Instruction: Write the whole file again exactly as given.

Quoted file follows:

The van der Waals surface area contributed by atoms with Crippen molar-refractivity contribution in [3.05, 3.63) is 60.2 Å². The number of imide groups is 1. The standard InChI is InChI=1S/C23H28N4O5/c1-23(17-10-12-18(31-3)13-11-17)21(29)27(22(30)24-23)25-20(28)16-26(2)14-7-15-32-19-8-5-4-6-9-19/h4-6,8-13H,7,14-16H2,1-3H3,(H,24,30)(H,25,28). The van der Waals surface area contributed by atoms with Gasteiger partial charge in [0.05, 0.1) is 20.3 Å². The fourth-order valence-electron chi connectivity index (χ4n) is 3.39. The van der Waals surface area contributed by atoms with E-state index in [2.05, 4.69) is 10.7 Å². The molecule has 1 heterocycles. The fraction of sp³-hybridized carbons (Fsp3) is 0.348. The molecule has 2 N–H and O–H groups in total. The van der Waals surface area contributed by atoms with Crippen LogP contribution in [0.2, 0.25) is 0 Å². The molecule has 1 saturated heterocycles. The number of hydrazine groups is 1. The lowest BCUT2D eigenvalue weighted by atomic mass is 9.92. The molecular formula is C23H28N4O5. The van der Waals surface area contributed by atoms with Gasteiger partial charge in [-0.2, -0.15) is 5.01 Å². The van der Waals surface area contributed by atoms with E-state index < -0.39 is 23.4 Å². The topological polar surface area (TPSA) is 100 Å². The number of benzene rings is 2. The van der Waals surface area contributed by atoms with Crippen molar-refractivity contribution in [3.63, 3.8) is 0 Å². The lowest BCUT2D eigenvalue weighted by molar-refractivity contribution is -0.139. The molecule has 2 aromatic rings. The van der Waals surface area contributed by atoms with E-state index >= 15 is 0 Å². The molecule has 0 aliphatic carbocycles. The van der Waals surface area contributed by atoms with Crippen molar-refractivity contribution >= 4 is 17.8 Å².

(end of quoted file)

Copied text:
The van der Waals surface area contributed by atoms with Crippen molar-refractivity contribution in [3.05, 3.63) is 60.2 Å². The number of imide groups is 1. The standard InChI is InChI=1S/C23H28N4O5/c1-23(17-10-12-18(31-3)13-11-17)21(29)27(22(30)24-23)25-20(28)16-26(2)14-7-15-32-19-8-5-4-6-9-19/h4-6,8-13H,7,14-16H2,1-3H3,(H,24,30)(H,25,28). The van der Waals surface area contributed by atoms with Gasteiger partial charge in [0.05, 0.1) is 20.3 Å². The fourth-order valence-electron chi connectivity index (χ4n) is 3.39. The van der Waals surface area contributed by atoms with E-state index in [2.05, 4.69) is 10.7 Å². The molecule has 1 heterocycles. The fraction of sp³-hybridized carbons (Fsp3) is 0.348. The molecule has 2 N–H and O–H groups in total. The van der Waals surface area contributed by atoms with Crippen LogP contribution in [0.2, 0.25) is 0 Å². The molecule has 1 saturated heterocycles. The number of hydrazine groups is 1. The lowest BCUT2D eigenvalue weighted by atomic mass is 9.92. The molecular formula is C23H28N4O5. The van der Waals surface area contributed by atoms with Gasteiger partial charge in [-0.2, -0.15) is 5.01 Å². The van der Waals surface area contributed by atoms with E-state index < -0.39 is 23.4 Å². The topological polar surface area (TPSA) is 100 Å². The number of benzene rings is 2. The van der Waals surface area contributed by atoms with Crippen molar-refractivity contribution in [3.63, 3.8) is 0 Å². The lowest BCUT2D eigenvalue weighted by molar-refractivity contribution is -0.139. The molecule has 2 aromatic rings. The van der Waals surface area contributed by atoms with E-state index >= 15 is 0 Å². The molecule has 0 aliphatic carbocycles. The van der Waals surface area contributed by atoms with Crippen molar-refractivity contribution >= 4 is 17.8 Å².